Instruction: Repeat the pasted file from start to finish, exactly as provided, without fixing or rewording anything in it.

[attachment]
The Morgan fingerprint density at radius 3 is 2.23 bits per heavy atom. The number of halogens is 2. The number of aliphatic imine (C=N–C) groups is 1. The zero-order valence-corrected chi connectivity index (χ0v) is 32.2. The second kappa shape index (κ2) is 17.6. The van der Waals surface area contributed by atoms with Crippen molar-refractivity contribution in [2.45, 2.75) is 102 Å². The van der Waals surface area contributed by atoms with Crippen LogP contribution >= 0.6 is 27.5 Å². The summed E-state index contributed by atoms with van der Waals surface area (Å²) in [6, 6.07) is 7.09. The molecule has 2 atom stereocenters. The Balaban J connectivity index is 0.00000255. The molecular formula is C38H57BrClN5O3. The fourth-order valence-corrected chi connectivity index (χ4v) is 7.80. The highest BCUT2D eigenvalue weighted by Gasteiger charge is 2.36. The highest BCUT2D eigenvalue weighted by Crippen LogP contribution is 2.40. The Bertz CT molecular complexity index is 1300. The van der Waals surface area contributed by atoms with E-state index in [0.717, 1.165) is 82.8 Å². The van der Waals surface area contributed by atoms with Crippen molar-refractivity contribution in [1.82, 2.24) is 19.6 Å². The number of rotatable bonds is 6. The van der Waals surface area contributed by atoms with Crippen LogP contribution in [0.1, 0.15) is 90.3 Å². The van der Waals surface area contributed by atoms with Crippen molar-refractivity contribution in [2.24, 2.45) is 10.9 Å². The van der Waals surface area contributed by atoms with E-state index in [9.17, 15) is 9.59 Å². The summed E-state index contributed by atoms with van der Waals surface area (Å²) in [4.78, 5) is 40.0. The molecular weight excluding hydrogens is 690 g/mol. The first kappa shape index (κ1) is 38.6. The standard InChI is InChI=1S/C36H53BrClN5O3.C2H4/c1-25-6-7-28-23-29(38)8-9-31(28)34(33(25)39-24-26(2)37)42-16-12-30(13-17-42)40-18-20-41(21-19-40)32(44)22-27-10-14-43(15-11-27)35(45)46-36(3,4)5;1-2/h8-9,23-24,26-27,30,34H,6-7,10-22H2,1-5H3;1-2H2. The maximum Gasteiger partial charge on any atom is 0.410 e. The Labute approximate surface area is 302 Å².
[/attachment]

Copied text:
The Morgan fingerprint density at radius 3 is 2.23 bits per heavy atom. The number of halogens is 2. The number of aliphatic imine (C=N–C) groups is 1. The zero-order valence-corrected chi connectivity index (χ0v) is 32.2. The second kappa shape index (κ2) is 17.6. The van der Waals surface area contributed by atoms with Crippen molar-refractivity contribution in [2.45, 2.75) is 102 Å². The van der Waals surface area contributed by atoms with Crippen LogP contribution >= 0.6 is 27.5 Å². The summed E-state index contributed by atoms with van der Waals surface area (Å²) in [6, 6.07) is 7.09. The molecule has 2 atom stereocenters. The Balaban J connectivity index is 0.00000255. The molecular formula is C38H57BrClN5O3. The fourth-order valence-corrected chi connectivity index (χ4v) is 7.80. The highest BCUT2D eigenvalue weighted by Gasteiger charge is 2.36. The highest BCUT2D eigenvalue weighted by Crippen LogP contribution is 2.40. The Bertz CT molecular complexity index is 1300. The van der Waals surface area contributed by atoms with E-state index in [0.717, 1.165) is 82.8 Å². The van der Waals surface area contributed by atoms with Crippen molar-refractivity contribution in [1.82, 2.24) is 19.6 Å². The number of rotatable bonds is 6. The van der Waals surface area contributed by atoms with Crippen LogP contribution in [0.1, 0.15) is 90.3 Å². The van der Waals surface area contributed by atoms with Crippen molar-refractivity contribution in [2.24, 2.45) is 10.9 Å². The van der Waals surface area contributed by atoms with E-state index in [9.17, 15) is 9.59 Å². The summed E-state index contributed by atoms with van der Waals surface area (Å²) in [4.78, 5) is 40.0. The molecular weight excluding hydrogens is 690 g/mol. The first kappa shape index (κ1) is 38.6. The standard InChI is InChI=1S/C36H53BrClN5O3.C2H4/c1-25-6-7-28-23-29(38)8-9-31(28)34(33(25)39-24-26(2)37)42-16-12-30(13-17-42)40-18-20-41(21-19-40)32(44)22-27-10-14-43(15-11-27)35(45)46-36(3,4)5;1-2/h8-9,23-24,26-27,30,34H,6-7,10-22H2,1-5H3;1-2H2. The maximum Gasteiger partial charge on any atom is 0.410 e. The Labute approximate surface area is 302 Å².